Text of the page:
Back in January at CES 2015, French tech company Parrot announced an Android Auto head unitto end all Android Auto head units. At least, that's what it looked like. Parrot never announced pricing or availability for the RNB6 (catchy name!), and all news about it pretty much fell to the wayside post-show. To be fair, this happens frequently with Parrot products - the company uses trade shows to gauge interest in what are, essentially, working prototypes, and then decides whether or not they're worth making.
The RNB6, Parrot has concluded, is not the sort of thing they want to sell to consumers.
Parrot usually arrives at CES with a swarm of consumer-oriented drone aircraft, but this year it's also showing off the RNB6. What is the RNB6? It's an in-dash head unit running its own version of Android 5.0, but it also has support for Android Auto and Apple CarPlay.
Android aviation enthusiasts, you've got a rare opportunity to get a sweet discount on a refurbished model of Parrot's full-sized AR Drone today. The 2.0 edition of the quadcopter that uses your phone or tablet as a controller is just $169.99 on Woot's Sellout mini-site, a full $130 off of the retail price. The deal is open for the rest of the day, until midnight Central US time, or until they run out of magical flying robots.
The AR Drone has quickly become a favorite among amateurs and enthusiasts thanks to its easy setup, piloting, and remote camera view. The 2.0 edition of the toy uses a 720p onboard camera and an expanded battery compared with the original, though the ~10-minute runtime is bested by the slightly newer Elite Edition.
Remember those awesome mini-drones that Parrot showed off at CES way back in January? It looks like the Rolling Spider and Jumping Sumo are on sale now, at Brookstone and the Apple Store at least, for $100 and $160 respectively. And if you bought the drone, you'll want something to control it with. Enter the FreeFlight 3 app, made specifically for controlling Parrot's new toys. It's a free download, though you'll need an Android 4.0 device to install it.
The Rolling Spider is the little flying drone, which carriers a pair of wheels on its chassis that are light enough to fly with.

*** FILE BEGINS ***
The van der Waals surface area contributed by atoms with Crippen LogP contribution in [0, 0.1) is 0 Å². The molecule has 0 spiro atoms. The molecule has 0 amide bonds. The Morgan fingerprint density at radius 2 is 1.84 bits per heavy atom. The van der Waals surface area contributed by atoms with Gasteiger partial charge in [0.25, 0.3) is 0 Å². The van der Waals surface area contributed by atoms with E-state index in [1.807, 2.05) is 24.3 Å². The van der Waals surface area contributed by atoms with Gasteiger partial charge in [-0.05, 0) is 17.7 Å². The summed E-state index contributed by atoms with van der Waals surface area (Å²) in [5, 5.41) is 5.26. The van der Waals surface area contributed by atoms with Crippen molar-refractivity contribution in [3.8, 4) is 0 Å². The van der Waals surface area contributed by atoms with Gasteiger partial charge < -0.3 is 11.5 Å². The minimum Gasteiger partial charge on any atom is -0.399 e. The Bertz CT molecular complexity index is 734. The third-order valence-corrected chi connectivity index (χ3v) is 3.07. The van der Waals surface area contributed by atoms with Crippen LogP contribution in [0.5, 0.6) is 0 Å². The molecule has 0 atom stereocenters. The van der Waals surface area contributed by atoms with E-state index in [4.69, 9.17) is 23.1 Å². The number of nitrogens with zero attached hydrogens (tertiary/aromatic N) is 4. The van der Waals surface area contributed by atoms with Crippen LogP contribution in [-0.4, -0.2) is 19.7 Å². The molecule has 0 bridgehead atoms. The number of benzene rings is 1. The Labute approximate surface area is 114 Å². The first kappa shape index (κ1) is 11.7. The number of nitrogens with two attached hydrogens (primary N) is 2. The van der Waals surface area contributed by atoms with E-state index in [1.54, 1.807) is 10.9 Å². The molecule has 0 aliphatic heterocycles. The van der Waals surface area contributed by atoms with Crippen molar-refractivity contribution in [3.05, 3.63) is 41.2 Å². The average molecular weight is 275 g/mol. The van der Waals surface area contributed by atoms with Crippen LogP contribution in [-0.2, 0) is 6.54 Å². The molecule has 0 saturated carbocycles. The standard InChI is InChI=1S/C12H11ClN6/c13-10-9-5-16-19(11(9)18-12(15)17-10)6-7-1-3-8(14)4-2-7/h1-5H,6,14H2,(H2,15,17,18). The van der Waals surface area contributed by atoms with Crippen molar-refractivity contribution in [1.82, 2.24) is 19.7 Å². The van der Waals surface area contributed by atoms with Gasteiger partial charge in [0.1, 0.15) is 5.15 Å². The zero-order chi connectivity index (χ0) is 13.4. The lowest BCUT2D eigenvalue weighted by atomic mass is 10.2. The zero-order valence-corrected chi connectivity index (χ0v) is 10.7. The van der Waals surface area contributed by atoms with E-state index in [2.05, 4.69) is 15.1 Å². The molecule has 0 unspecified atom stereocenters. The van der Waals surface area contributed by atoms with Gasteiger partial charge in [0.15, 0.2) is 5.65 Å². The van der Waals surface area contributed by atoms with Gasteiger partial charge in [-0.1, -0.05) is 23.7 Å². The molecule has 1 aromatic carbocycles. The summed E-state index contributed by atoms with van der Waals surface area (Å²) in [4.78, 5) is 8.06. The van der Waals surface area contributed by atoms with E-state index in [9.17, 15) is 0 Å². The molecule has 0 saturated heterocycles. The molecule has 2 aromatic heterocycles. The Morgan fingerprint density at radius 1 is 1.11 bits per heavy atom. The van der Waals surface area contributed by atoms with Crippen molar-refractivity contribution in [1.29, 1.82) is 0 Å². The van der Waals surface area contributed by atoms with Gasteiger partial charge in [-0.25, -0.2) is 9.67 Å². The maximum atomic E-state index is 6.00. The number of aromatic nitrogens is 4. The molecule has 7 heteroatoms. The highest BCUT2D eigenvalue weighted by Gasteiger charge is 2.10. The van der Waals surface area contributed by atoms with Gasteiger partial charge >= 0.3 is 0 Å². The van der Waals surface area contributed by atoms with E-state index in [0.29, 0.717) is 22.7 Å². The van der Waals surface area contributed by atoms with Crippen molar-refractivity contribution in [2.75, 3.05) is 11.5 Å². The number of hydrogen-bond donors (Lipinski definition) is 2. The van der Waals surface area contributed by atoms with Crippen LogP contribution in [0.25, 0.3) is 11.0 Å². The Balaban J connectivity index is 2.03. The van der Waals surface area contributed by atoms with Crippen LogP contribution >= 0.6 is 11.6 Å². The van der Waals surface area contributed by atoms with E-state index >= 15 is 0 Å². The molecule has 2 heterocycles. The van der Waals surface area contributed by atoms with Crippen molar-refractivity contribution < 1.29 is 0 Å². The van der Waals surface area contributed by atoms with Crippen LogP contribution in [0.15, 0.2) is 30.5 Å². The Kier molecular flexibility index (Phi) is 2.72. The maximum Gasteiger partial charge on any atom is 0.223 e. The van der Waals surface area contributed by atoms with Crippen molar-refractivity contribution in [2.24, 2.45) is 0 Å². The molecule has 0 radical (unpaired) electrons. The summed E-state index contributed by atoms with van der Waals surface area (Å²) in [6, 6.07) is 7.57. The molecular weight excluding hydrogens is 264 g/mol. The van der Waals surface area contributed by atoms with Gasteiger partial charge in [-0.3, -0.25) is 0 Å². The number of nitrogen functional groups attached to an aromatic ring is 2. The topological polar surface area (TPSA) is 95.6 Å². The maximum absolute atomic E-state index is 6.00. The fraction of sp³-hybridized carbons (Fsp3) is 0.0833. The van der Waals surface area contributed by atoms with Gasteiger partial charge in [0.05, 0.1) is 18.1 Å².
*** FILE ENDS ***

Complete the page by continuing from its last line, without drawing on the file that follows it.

Your phone does not have four spinning rotor blades that allow it to fly around and shoot 720p video, but the Parrot AR.Drone 2.0 does those things as an extension of your phone. This gizmo costs a pretty penny, but the price has dropped considerably on Amazon. It's just $$236.87 with Prime shipping for the standard version, and $249.99 for the elite edition.
The AR Drone is a quadcopter that's surprisingly fast, maneuverable, and easy-to-fly with the simple remote control app. You'll need an Android or iOS device to pilot it - there's no hardware controller included.
Parrot's AR.Drone has changed only slightly in its short history, but today the company has expanded the line in a big way. They're showing off two new models at the pre-CES Unveiled event: the smaller and impressively flexible AR.Drone Mini and the ground-only roller/jumper Sumo. To see what makes each version special, check out the promotional video below.
The Mini is indeed a smaller take on Parrot's popular AR - the housing itself fits in the palm of your hand. That smaller size comes with the removal of the drone's recording and viewfinder camera, but as a consolation, it can carry a set of removable wheels that let it roll along the ground, walls, and even ceilings.
If you've been waiting for a good deal on the ridiculously fun (but admittedly expensive) Parrot AR Drone, now's the time to get one. Amazon has the 2.0 version of the smartphone-controlled, camera-equipped quadcopter, plus a spare first-party battery, for just $271.99. That's 20% off, a savings of $68 on the combined retail prices. As with all Amazon Gold Box discounts, it's good for one day only, July 26th.
The Parrot AR Drone has made a big splash in the world of tech and computer toys, thanks to its impressively stable flight and solid smartphone app, which allows Android and iOS devices to remotely control the drone, plus view and record 720p video through its onboard 720p camera.
The Ar.Drone, an awesome quad-copter by Parrot which we took a close look at back in September, just got a major upgrade. Parrot has unveiled the Ar.Drone 2.0, which brings many revisions (enhancements) to the original concept.
Update: Here's a look at the Ar.Drone 2.0 in action. Watch it flip!
One of the most notable improvements is that the drone's onboard camera can now beam 720p HD video back to your device. Parrot's new control app also makes it easy to record and share flight video. This app, by the way, supports iOS and a wide, wide range of Android devices including phones and tablets.
Let's be honest: the Parrot AR.Drone is awesome. It's an awesome idea, it's an awesome design, and we had super high hopes for it. Unfortunately, one huge, massive, undeniable flaw means this bird will spend most of its life on the ground: battery life. It's that bad.
But before I, admittedly sadly, twist that dagger into the heart of this toy, let's go over what it does well - and why we're optimistic about Parrot's future smartphone-controlled vehicles. (Hint: mostly because this thing is so. Much. Fun.)
Parrot's AR.Drone is a product we've covered in the past, even before its app was available for Android.